October 14th-16th, 1848-
I woke up around late morning. The survivors had been sent off, although Anahiem had said that some of them were very distraught and probably shouldn’t be left unattended. Stryker said he was going to ‘make them pay with their lives’ and angrily stabbed a wooden post. In fact, the entire camp was filled with irritation, riled by the tales of the Indians hunting down the settlers and killing men, women, and children who were on a desperate escape path. I must say that I was mad myself, and although up on the ridge had been the first time I had taken a man’s life, I felt relatively justified in it for the gruesome descriptions I’d heard. No doubt some had been exaggerated, but the ways they stalked and mutilated the fleeing civilians… how could one not be justified in retaliation?
Most of that day was spent in preparation. Filling supply packs, gearing up the animals, gathering arms and munitions. Drilling formations, target practice. That night we had what could almost be called a feast. The next morning, we made our last preparations. A small garrison of around fifteen men were left to keep the fort running, whilst everyone else was to attack. Syvern addressed us, “Men. We are smarter, better equipped, better trained, than these sadistic savages. These primal manbeasts dare tie helpless boys to trees to die in the cold, skin men alive, and feast on the flesh of women? While I am not sure how true these accounts may be, the fact of the matter is they murdered a huge number of settlers and performed at least some kind of tortures and mutilations. Likely, you will see things you would never hope to see. I hope you are prepared to witness the scarred and bloodied bodies of your fellow kinsmen, some probably picked to the bone. Steel yourself, but know that when we reach their ragged excuse for a settlement we will set it ablaze with brimstone on a magnitude not seen before!” His speech was met with shouts. “Alright. I want Sergeant John Keyes leading a platoon in the front and Sergeant Alferno Hacksaw leading a platoon in the rear. Everyone else, on me around the baggage train.”
We began the trek up through the mountains, and it wasn’t but an hour’s journey where we happened upon a small battle site, where arrows and musket rounds had pocked the rocks and trees around. There were a few dead natives and one dead man, who appeared to be scalped. “Bastards,” Stryker whispered under his breath. Being at the head of the column, I knew that any of the horrors we’d come upon I’d be the first to see.
The next few days were ominously peaceful. Occasionally, we’d happen upon the site of a skirmish. The deeper we got into the mountains, the more scarce the bodies were. I had a feeling that the corpses were taken by them, and that the closer battles were easier pickings for them. I didn’t want to think of what they were going to do with the bodies. At night, we’d set up camp and leave a large force of sentries on duty. Sometimes during the day we’d stop and sent scouting or foraging parties, but mostly we were on the march.
The terrain switched between pine forests, rocky scrublands, and valley fields, but a persistent cold stayed through it all. I could feel the chill in my fingertips through my leather gloves, and the wind beat down upon us like whip cracks. This weather, combined with the morbid nature of our expedition, filled me with dread and depression.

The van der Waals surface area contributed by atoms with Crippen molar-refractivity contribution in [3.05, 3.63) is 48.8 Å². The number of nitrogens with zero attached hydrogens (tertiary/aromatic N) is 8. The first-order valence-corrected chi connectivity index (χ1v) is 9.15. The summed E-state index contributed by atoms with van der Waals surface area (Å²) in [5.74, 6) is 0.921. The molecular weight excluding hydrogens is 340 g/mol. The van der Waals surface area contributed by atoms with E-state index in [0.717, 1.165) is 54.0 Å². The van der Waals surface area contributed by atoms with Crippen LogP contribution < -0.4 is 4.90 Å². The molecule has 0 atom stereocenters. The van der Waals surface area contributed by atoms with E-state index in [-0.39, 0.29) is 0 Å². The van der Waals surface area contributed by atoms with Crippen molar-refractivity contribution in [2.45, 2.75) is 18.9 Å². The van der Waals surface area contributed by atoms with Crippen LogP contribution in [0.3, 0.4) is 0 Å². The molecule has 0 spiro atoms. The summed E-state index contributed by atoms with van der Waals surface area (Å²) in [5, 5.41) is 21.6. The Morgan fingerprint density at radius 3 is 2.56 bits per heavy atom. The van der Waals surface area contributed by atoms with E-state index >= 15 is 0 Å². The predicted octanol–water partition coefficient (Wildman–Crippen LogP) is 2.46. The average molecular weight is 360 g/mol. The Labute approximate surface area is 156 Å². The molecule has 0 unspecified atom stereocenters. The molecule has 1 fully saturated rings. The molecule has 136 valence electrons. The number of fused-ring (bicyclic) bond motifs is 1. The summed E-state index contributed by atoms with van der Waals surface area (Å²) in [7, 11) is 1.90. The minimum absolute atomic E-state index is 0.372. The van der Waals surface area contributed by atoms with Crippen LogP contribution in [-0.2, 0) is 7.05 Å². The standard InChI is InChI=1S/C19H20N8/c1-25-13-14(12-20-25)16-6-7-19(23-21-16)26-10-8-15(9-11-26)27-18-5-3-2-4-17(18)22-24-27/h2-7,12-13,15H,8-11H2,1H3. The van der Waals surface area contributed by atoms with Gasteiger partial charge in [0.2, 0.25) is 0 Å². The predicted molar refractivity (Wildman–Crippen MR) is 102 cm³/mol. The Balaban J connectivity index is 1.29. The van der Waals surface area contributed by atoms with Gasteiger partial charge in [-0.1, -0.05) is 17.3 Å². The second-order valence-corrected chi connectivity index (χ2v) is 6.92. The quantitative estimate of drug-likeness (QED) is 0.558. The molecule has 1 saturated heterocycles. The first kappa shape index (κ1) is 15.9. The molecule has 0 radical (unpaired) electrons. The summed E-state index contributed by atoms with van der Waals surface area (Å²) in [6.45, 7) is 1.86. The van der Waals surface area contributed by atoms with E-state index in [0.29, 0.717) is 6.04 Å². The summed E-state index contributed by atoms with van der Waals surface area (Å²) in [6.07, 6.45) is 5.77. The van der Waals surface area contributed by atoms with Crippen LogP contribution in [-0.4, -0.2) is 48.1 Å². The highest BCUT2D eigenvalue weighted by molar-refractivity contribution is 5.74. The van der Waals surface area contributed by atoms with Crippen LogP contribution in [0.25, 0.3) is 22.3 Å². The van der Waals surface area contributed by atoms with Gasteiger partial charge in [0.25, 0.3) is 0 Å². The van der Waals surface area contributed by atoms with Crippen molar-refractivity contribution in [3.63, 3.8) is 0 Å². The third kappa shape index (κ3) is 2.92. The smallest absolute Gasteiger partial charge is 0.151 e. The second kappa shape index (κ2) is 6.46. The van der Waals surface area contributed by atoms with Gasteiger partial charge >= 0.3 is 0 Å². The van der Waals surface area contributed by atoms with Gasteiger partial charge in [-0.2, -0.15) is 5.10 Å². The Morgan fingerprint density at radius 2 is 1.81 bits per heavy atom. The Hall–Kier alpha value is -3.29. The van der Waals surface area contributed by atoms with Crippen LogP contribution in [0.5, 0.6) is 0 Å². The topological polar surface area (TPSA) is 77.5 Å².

October 17th-24th, 1848-
Finally we reached the abandoned settlement. As we neared, some of the men began to curse and murmur. I was shocked. Most of the buildings were heavily damaged, and many of them were badly burned or collapsed. Dried, crusty blood stained the wooden buildings and trash lay strewn about. There was, however, a stark lack of corpses to accompany the carnage.
“Sergeant Keyes, take a detachment of men through the town center. Prepare for an ambush. I’m going to set up camp over on this bank,” Syvern said to me. I glanced over at the winding river, that gushed over rocks in a somewhat beautiful show as tiny waterfalls and little bends produced a calming effect. The collapsed waterwheel in it contrasted harshly with its natural beauty. There was a large, flat area right next to it that was ideal for a camp. On the opposite side, a towering dirt wall led up into a dark timberland.
I took my platoon down the main path, glancing in every broken window and ajar door. Rusty nails stuck through the coarse wood, and poorly carved signs hung precariously over the derelict buildings. A cart on its side lay in front of what I took to be a town hall, which had huge holes seemingly punched into it. Many sections of the roof had given way, and the chimney looked prime to slide right off. My men surrounded the building. “Present arms!” I yelled, and they lowered their rifles. I ordered a few troopers to watch our backs and slowly approached the building, raising my pistol. I peaked inside, expecting a tribal warrior to glare back at me. But nothing was in there. “Alfred, Thompson, on me. We’re going in.”
The thrashed room inside reeked of death and desolation. A hung bearskin was peeling off the wall, and books littered the floor. Broken chairs and tables filled the largely empty space. Walking upstairs, I entered what I thought to be some sort of mayor’s office. There, on a desk punctured with arrows, I found a log of events written by a former town official. I swiped it when my troops weren’t looking. I didn’t, and still don’t, know why, but I felt an urge to hide this manuscript.
I returned to the camp and told Syvern about everything except for the log. He told me to get some rest, and I went to my private tent. There, in the lamplight, I pored over the decaying book.